Playing in six different seasons in the minors and for four different organizations during that time, Chris Coste never lost track of his dream of reaching the majors. Even before he had made it to affiliated ball, he had spent four seasons in independent baseball, in situations that make the tough times of the low minors look absolutely luxurious. He came into the majors as a 33 year old "kid" just looking for his chance. A hot spring almost had him on the roster to start the season, but before long, he was with the big league club and he has made the most of his opportunity. He's done it with basic talent, but mainly by simply playing all out with every chance that he was given. His 0-for-13 start at the plate didn't phase him, it just made him more determined. Now, he's seeing semi-regular playing time and coming through in tight spots for the Phillies.
So, are there other Chris Costes in the organization?
Gary Burnham will celebrate his 32nd birthday this October. Perhaps celebrate isn't the right word, since every birthday seemingly makes his chances of reaching the majors even slimmer. Burnham had spent eight seasons in the minors and couldn't find work in affiliated ball last year and played independent ball for the Bridgeport Bluefish of the Atlantic League. This season, he was back in the minors and found his way back to Reading. Coming into the season, Burnham had a .289 average as a minor leaguer over nine seasons and had hit 105 homeruns with 40 of them coming as a member of the Reading Phillies over three different seasons.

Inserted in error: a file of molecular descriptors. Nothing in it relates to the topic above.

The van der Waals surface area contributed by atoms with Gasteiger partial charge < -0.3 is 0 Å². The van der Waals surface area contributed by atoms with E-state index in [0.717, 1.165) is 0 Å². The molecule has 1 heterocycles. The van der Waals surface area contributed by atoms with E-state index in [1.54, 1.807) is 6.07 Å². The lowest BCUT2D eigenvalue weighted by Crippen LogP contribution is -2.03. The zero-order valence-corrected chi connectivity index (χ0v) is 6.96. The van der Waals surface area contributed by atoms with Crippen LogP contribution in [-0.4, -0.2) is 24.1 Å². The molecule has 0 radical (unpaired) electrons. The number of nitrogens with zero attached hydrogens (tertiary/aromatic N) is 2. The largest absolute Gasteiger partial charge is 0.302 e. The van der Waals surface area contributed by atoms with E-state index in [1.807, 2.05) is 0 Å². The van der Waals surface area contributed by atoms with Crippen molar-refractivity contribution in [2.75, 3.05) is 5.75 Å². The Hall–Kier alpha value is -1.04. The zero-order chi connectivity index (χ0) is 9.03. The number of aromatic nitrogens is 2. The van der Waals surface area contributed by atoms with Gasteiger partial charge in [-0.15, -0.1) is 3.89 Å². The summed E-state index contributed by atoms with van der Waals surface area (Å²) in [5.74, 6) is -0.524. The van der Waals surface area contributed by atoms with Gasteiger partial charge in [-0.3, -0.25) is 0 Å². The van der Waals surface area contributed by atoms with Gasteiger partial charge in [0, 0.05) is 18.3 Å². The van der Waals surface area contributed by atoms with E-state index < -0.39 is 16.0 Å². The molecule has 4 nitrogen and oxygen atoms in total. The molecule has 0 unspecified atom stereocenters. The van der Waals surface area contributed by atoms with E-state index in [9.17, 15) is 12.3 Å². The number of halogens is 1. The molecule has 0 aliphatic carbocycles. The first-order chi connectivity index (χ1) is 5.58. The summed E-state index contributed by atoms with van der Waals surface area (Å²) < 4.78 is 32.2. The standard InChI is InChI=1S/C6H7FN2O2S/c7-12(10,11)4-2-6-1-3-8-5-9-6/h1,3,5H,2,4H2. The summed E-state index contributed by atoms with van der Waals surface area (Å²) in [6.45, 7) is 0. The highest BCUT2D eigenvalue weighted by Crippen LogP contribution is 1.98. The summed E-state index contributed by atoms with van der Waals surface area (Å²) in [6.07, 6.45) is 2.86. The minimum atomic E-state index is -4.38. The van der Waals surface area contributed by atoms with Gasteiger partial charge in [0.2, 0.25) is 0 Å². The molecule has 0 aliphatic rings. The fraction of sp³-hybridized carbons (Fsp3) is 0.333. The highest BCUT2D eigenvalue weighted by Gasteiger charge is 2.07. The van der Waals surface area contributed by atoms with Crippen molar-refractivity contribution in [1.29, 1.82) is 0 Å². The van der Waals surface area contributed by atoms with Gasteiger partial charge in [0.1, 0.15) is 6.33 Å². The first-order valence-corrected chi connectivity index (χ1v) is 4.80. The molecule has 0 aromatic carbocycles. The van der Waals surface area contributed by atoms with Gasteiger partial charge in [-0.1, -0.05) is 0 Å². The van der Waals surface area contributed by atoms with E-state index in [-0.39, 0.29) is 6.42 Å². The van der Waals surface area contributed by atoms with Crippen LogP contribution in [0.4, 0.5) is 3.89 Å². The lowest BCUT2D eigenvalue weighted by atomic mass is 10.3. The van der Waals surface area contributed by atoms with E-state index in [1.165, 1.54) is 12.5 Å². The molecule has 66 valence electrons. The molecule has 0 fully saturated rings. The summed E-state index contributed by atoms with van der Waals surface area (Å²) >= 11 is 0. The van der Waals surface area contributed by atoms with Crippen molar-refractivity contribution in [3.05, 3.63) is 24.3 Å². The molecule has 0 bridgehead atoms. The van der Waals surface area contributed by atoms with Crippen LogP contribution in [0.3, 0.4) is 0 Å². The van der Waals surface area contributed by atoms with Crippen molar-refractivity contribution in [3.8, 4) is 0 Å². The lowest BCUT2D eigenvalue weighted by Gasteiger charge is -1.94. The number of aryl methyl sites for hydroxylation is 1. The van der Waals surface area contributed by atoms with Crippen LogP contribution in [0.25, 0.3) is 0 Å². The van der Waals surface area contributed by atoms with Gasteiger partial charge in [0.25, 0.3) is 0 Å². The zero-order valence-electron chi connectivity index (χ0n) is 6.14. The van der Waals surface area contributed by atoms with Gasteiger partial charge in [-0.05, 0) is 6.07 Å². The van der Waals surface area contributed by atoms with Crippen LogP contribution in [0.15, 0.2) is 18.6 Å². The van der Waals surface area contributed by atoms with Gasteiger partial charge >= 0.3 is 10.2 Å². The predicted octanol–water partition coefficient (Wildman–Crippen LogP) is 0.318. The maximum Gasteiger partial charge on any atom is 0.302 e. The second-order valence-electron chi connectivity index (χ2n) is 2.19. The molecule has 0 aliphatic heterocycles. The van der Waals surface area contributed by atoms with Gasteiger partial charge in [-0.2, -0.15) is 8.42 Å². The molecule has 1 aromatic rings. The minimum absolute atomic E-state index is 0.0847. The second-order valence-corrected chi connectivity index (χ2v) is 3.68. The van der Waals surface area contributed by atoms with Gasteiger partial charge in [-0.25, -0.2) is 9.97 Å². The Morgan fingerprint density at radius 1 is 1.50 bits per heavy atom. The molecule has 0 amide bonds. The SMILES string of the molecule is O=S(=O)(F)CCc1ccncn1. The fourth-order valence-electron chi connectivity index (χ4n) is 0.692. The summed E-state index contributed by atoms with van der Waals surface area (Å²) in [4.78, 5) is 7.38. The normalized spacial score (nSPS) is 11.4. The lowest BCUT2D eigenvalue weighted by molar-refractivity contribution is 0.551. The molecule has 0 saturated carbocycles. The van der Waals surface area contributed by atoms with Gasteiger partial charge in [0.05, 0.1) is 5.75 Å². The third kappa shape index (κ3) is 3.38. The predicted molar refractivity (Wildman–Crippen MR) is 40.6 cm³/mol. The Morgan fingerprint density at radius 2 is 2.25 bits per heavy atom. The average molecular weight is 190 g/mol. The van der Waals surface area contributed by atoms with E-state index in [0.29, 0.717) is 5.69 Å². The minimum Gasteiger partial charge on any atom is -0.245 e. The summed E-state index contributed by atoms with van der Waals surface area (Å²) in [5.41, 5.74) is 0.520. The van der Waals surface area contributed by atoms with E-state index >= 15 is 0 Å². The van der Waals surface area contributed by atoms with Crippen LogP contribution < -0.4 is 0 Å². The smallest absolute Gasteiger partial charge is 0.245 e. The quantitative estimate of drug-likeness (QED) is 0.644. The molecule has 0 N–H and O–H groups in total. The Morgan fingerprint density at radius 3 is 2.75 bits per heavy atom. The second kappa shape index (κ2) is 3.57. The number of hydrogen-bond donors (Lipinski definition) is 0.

Burnham only reached as high as AA with the Phillies, but spent two seasons at AAA with Toronto and split the 2004 season at AAA between Memphis (Cardinals) and Louisville (Reds). In his time at AAA, he hit .275 with 34 homeruns, but never got so much as a September call-up to the majors. Now, he's back at AA and tearing up the Eastern League, hitting .330 with 12 homeruns.
In his first stint with Reading, Burnham put up strong numbers that rivaled players who leap frogged over him. Instead of seeing numbers and potential, the Phillies - and other organizations - saw just a guy drafted in the 22nd round, who was just under six-feet tall and played at first base. They saw a journeyman, a mercenary, a AAAA player. Actually, the Phillies didn't even see Burnham as a AAAA player, since they never even game him a shot at AAA.
Then, there's Dusty Wathan, who turns 33 next week. Sure, Wathan had his cup of coffee with Kansas City in 2002, going 3-for-5 (.600) in three games with the Royals. In 12 minor league seasons, coming into 2006, Wathan has hit .275 for various organizations and has spent considerable time at AAA. Still, he has had just his one opportunity with Kansas City, while other players, who have put up less impressive numbers, have gone ahead of him. Where was I when the Royals were so good that they couldn't use a guy like Wathan as a back-up catcher?
Jim Rushford is currently at AAA Scranton Wilkes-Barre, but spent a chunk of the season at AA for the Phillies. Like Wathan, the 32 year old Rushford had his "chance" with Milwaukee in 2002. Granted, he hit just .143 in 23 games with the Brewers, but he's a career .309 hitter in the minors. Couldn't somebody have given him a little more of an opportunity, even if it was just as a September call-up?
It's unlikely that Burnham, Wathan or Rushford will see the majors this season. When I own my team, I'm going to look for guys like these and at least give them the courtesy of a shot. Let them play in some meaningless September games and see what happens. Heck, maybe I won't even wait until September. After all, it worked for Chris Coste.